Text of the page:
Thousands of animals cause accidents on Australian roads each year. In fact one in five accidents in rural areas involve livestock or wildlife. The most often hit animals are kangaroos and wallabies who are particularly active at dawn and dusk. Farm animals such as horses, cattle, sheep and goats may also be encountered on rural roads and highways during daylight hours and off leash dogs can cause accidents in suburban areas.
Hitting an animal can cause severe damage to a vehicle and injuries to the occupants. Large animals with a high centre of gravity such as horses, cattle, emus, goats and kangaroos can cause fatal injuries to vehicle occupants. When collisions with animals occur at high speeds a driver can easily lose control of their vehicle.
Approach quietly and from behind and handle the animal with a towel, blanket or clothing to protect yourself and the animal. If its a kangaroo, wallaby or wombat check its pouch for young survivors.
Find a nearby vet or animal hospital or contact a local wildlife rescue organisation. If you need to transport the animal to safety, be sure to cover its claws and mouth in case the animal beings to panic in transit. Make a note of exactly where the animal was located when hit, so that after it recovers the vet can return it to its former habitat.
If an animal is seriously injured and needs to be euthanised contact the local police. If the animal is a domestic pet you must contact the owner, Police or the RSPCA.
Take all necessary precautions to avoid hitting animals in the future. If you regularly drive through areas that are densely populated with wildlife at night, consider keeping an animal specific first aid kit on hand which includes a torch, fluids, blanket and bandages.
Yes. Especially if it is a large animal, it is best to remove it from the roadway if it is safe for you to do so. It may save the vehicle coming behind you from having to brake or swerve and potentially having an accident. Ensure it is safe to pull over and attend to the animal. Use an old towel, clothing, blanket or shovel to shift the remains off the road.
No. Vets are required by law to assist injured animals and most will not charge you for bringing wildlife in.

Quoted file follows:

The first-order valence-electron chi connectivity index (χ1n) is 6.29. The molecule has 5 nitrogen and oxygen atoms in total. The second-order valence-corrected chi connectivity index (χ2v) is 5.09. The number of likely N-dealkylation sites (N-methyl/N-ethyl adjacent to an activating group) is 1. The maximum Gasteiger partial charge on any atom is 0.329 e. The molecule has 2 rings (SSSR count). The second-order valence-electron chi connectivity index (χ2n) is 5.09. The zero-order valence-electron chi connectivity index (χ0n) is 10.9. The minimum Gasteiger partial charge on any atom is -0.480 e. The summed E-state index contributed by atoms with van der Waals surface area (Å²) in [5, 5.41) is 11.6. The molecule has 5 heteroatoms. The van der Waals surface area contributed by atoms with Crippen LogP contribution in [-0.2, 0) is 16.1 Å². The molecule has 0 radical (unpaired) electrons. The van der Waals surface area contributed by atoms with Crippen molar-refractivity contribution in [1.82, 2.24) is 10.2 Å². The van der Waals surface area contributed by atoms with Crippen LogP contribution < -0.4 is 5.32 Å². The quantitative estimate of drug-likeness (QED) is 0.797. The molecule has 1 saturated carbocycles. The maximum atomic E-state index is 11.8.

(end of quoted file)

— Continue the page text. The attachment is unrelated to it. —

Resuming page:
In cases where an accident involves livestock or wildlife, owners of damaged vehicles will need to claim on their own comprehensive car insurance policy. Under Queensland law, owners of livestock are not liable to vehicle owners for damage caused by their livestock that have strayed out of paddocks and onto roadways. However this is not the case in other areas of Australia. Queensland is the only state where livestock is still deemed to have “right of way” on a road.
If you or your occupants suffer injuries as a result of a car accident involving an animal, your passengers may be able to claim through your compulsory third party (CTP) insurance if you were at fault or partly at fault. Drivers are generally unable to claim compensation for their injuries on their own CTP policies as it only covers them for their liability to other people for injury claims.
In circumstances, where an accident is caused by another driver swerving or braking to avoid an animal on a rural road, the other driver’s third party property damage insurance should cover you for damage to your vehicle. Compensation for your injuries or those of your passengers may be available under the other driver’s compulsory third party (CTP) insurance policy.
In some cases where an accident is caused by a domestic pet which is roaming a suburban area without restraint, you may be able to claim compensation from the owner of the pet for negligence as Queensland regulations state that dogs must be kept confined or on a leash.
It’s important to get advice for your specific situation. Check if you can make a risk-free compensation claim and get free initial advice from our Principal lawyer, Greg Smith.
How to report road hazards to the appropriate authorities to minimise risk and prevent damage or injury. Get advice now and report road hazards.